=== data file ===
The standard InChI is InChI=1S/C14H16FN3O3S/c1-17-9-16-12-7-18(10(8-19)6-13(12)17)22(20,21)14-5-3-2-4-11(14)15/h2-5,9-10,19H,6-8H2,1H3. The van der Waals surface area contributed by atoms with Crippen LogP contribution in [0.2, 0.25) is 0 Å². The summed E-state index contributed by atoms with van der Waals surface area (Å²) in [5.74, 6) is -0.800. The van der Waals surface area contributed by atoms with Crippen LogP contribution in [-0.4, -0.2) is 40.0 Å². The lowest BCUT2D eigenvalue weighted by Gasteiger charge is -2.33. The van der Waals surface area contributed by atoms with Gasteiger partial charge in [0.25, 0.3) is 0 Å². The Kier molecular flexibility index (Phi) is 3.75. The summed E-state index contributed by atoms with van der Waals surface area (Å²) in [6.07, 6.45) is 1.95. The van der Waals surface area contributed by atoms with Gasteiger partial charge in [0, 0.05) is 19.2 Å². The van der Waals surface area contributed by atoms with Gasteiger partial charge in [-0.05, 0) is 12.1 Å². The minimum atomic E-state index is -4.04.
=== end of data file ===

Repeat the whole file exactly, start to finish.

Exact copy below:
The standard InChI is InChI=1S/C14H16FN3O3S/c1-17-9-16-12-7-18(10(8-19)6-13(12)17)22(20,21)14-5-3-2-4-11(14)15/h2-5,9-10,19H,6-8H2,1H3. The van der Waals surface area contributed by atoms with Crippen LogP contribution in [0.2, 0.25) is 0 Å². The summed E-state index contributed by atoms with van der Waals surface area (Å²) in [5.74, 6) is -0.800. The van der Waals surface area contributed by atoms with Crippen LogP contribution in [-0.4, -0.2) is 40.0 Å². The lowest BCUT2D eigenvalue weighted by Gasteiger charge is -2.33. The van der Waals surface area contributed by atoms with Gasteiger partial charge in [0.25, 0.3) is 0 Å². The Kier molecular flexibility index (Phi) is 3.75. The summed E-state index contributed by atoms with van der Waals surface area (Å²) in [6.07, 6.45) is 1.95. The van der Waals surface area contributed by atoms with Gasteiger partial charge in [0, 0.05) is 19.2 Å². The van der Waals surface area contributed by atoms with Gasteiger partial charge in [-0.05, 0) is 12.1 Å². The minimum atomic E-state index is -4.04.